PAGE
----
Skip to main content

How to make pixel art in Minecraft

Minecraft pixel art
(Image credit: Meowbeard/Mojang)
More Minecraft guides

Minecraft Bees Flowers Blocks

(Image credit: Mojang)

Minecraft seeds: Visit amazing worlds
Minecraft shaders: Give the game a new look
Minecraft mods: Spice up your game
Minecraft servers: Join new worlds
Minecraft texture packs: Transform the game's look
Minecraft commands: All cheats listed
Minecraft update: Recent patch notes

Want to make your own pixel art in Minecraft? Minecraft's creative potential is the main reason so many people still play it. Building a new house, constructing a subterranean fortress, creating spectacular lavafalls that cascade from the side of your obsidian mansion. It's a hugely fulfilling game. 

But perhaps you've grown tired of architecture, and want to stretch your creativity further. One way you could do this is to create Minecraft pixel art. If that's you, I'm here to help.

What is pixel art?

Pixel art is, quite simply, artwork made out of individual pixels. It was the mainstay of videogame art through the eighties and early nineties, due to the low rendering power of most systems at the time. Nowadays, many games use pixel art to create a retro style, but pixel artistry is also practiced by players of games like Minecraft and Terraria. You can use the blocks that comprise their worlds to create stunning artworks within a game you love.

How to make pixel art in Minecraft

The easiest way to learn is to find some pixel art online and then copy it. Keep a copy of the image to hand (either digitally or physically) and if possible place a grid over it so you can see how many blocks you’ll need, what colour they need to be, and where to put them.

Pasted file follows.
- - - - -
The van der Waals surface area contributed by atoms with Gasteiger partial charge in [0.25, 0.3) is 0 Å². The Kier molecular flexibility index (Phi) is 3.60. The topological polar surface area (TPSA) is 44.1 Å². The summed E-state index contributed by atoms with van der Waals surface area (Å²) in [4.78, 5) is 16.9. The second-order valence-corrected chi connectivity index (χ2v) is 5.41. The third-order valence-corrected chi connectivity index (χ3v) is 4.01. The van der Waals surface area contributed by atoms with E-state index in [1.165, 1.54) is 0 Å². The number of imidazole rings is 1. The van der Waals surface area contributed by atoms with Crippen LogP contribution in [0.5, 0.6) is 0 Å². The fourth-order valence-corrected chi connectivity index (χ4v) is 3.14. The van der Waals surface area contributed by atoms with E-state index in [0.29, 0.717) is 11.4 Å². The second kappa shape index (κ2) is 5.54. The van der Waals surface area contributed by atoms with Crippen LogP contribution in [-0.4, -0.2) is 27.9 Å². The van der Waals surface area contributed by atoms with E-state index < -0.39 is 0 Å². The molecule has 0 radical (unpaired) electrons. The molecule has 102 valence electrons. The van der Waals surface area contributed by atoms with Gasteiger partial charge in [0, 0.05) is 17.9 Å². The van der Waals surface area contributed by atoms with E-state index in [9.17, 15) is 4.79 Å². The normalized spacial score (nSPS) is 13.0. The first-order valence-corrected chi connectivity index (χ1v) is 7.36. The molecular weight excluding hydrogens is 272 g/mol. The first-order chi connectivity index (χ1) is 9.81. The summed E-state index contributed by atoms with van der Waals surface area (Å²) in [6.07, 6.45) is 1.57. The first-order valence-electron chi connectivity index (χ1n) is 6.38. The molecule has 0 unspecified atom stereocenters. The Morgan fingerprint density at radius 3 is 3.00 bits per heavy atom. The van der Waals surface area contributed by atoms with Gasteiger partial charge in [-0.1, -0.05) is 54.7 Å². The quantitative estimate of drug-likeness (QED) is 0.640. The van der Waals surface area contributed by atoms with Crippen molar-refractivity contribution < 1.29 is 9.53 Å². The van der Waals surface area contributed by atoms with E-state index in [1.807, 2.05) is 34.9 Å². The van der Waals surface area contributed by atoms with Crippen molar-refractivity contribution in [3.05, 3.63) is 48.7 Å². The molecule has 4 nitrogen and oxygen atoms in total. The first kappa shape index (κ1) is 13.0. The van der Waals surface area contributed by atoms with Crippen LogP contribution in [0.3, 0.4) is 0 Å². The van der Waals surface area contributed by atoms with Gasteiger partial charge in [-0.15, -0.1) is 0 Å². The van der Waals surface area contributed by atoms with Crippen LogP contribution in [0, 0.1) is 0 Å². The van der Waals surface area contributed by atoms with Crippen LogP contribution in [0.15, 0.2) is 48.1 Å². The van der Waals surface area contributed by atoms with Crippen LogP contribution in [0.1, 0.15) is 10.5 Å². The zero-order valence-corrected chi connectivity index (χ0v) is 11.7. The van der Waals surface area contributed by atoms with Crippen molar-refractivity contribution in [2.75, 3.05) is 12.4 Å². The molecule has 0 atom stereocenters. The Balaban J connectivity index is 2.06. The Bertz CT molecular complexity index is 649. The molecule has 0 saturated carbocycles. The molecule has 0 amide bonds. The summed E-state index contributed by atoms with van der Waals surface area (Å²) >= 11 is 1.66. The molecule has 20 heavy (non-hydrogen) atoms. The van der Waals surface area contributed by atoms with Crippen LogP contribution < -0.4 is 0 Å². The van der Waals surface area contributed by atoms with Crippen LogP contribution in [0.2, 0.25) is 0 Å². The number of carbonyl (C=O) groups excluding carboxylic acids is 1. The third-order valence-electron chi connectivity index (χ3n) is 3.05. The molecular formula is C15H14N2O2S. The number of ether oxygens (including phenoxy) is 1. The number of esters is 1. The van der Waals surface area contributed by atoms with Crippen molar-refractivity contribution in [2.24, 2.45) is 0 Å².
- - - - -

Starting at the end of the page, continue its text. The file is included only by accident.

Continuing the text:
Start with a simple project, like a fire flower from Mario, or maybe a Poké Ball. Once you’ve mastered the basics, you can move onto more complex artwork like characters, places, or even replications of classic works of art. If you’re struggling for inspiration, you can find a surprisingly large amount of pictures on Pinterest that already have a grid superimposed. 

What's most important is that you practice and take your time. Rushing will lead to mistakes. Work hard enough, and you could even be featured on a list of the best Minecraft pixel art creations. Wouldn’t that be something? Speaking of which…

The best Minecraft pixel art creations

Well, isn't this convenient? Here are a few examples of Minecraft-based pixel artistry. Not all of them are massively complicated, but they nonetheless demonstrate the wide range of artwork you can create using Minecraft.  

Mario and Luigi

(Image credit: Minai00/Mojang)

Set against the backdrop of what is clearly a bustling world of pixel art, the main focus of the image here is the Mario Bros. Rendered in the classic NES style, it’s hard not to feel a pang of nostalgia looking at them. Bonus for Bowser glaring menacingly in the background.

Catwoman and Benedict Cucumber Sherlock

(Image credit: Gumberculese/Mojang)

This one shows off the artist's prowess with portraits and is an excellent example of what can be accomplished even with more realistic artwork. You can also get a sense of the scale of the project by the relative size of individual blocks. This must have taken the artist a while.

Arthur Morgan

(Image credit: Meowbeard/Mojang)

Just look at it. The artist has signed their name at the bottom of the piece, and rightly so. It’s an incredible effort and simply thinking about the scale of it hurts my brain.

Toothless

(Image credit: yellowchaircake/Mojang)

This one looks like a canvas you’d find in a bespoke pop-art gallery down an alley in some European city, like Prague or Barcelona. It’s huge as well, barely fitting on the map in which it has been built.

Cyber Pop Zoe (League of Legends)

(Image credit: imanol_23/Mojang)

Another massive piece, this one lovingly made in the form of a Cyber Pop Zoe from League of Legends. The artist has actually created Minecraft artworks of all the LoL characters, but this one is my favourite. Just look at the detail. You can barely tell it's made of blocks at all.